Guide to Processes

What are Processes?

Process is one of the core terms in operating systems. The simplest but very precise explanation is that a process is a program in execution, a running instance of a program. In the theory of operating system there are several states of a process, like running, blocked, terminated etc. but this is too much detail for somebody who is just eager to be able to monitor what is going on on his or her computer. (For those, who are interested in more detail, Operating Systems: Design and Implementation and Modern Operating Systems by Andrew Tanenbaum are an excellent source of indepth information about processes and operating systems as a whole.)

Modern operating systems can run simultaneously many processes, though actually at any given point of time only one process has the processor at its disposal. The other processes are waiting for their turn to come and that is why when you look at the processes on your computer, you might see a long list of the processes that are running. With dual core processors there are two processes that can execute simultaneously but still this does not change the fact that there is one (or two) processes that are executing and a dozen of others that are waiting to be given the processor.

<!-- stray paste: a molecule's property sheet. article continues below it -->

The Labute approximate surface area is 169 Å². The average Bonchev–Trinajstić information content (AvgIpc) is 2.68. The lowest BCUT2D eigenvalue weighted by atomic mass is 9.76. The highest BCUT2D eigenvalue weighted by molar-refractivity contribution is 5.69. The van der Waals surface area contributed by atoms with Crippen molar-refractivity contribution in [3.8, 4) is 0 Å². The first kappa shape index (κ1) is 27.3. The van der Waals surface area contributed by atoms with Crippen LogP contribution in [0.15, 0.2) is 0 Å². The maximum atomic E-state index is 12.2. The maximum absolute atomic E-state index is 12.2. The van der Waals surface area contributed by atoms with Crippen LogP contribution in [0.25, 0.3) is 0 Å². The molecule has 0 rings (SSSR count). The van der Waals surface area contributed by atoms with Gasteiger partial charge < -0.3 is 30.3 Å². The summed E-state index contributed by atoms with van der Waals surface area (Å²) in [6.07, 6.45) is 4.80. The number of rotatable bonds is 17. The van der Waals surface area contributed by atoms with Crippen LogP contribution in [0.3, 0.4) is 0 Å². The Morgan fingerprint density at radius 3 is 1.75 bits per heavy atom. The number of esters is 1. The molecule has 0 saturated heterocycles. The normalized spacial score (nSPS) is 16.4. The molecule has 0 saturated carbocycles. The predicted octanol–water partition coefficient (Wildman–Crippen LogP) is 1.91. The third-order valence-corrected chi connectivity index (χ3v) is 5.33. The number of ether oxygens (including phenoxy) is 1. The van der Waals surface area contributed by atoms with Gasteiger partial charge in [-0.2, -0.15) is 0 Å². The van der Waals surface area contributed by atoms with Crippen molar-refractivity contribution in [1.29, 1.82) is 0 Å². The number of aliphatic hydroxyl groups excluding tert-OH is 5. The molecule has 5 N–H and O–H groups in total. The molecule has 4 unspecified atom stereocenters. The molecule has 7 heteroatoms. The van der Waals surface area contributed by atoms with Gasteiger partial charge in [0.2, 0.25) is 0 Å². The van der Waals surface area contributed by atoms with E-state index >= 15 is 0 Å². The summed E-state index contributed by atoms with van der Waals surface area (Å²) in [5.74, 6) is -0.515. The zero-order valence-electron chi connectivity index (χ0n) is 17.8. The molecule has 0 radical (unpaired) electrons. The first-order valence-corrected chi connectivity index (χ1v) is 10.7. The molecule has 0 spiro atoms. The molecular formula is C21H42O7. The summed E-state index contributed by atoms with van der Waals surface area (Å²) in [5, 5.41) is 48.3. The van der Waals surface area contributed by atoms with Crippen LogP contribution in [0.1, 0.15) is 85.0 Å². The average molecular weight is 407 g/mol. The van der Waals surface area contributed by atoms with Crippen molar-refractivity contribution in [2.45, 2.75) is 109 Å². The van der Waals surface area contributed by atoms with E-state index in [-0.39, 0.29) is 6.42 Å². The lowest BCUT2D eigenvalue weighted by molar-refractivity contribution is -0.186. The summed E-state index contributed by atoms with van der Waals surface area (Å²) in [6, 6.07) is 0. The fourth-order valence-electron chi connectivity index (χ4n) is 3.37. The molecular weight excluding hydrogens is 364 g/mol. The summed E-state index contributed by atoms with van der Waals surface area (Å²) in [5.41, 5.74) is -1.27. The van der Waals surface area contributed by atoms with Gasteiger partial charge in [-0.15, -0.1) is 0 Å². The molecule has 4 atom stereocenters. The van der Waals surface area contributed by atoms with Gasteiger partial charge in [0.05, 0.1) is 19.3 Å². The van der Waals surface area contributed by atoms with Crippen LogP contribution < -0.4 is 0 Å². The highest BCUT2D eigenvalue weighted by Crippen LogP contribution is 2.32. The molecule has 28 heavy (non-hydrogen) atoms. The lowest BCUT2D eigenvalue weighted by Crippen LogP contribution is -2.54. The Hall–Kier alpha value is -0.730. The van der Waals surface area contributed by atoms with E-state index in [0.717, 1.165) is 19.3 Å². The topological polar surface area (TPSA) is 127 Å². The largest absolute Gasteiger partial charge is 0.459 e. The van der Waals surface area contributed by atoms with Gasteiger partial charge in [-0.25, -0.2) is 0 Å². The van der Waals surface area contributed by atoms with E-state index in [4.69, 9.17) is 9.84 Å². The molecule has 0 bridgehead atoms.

Many operating systems allow processes to be divided further – into threads. For example, Program A is running as a Process A and Process A has the following threads – A1, A2, A3, etc., all of which execute subtasks that are related to the execution of Program A. Threads are dependent on the process that started them and when the process terminates, they terminate as well. Process management is one of the basic activities of operating systems and when a process consumes too much CPU power, this slows down the whole system, so in order to free some resources, one or more processes is terminated.

When processes are forcibly terminated, this often results in loss of data but given the choice between a hung system and a killed process, loss of data might be acceptable. There are processes that can’t be terminated because their execution is vital for the functioning of the whole system. Also, killing processes arbitrarily is a bad idea (even if the operating system allows to kill a process of your choice) and the right approach to killing processes is first to identify which is the program that started the process, what resources are used by it and then to proceed with termination. Killing the bad guys, i.e. processes is described in the last section of this article.

Windows Processes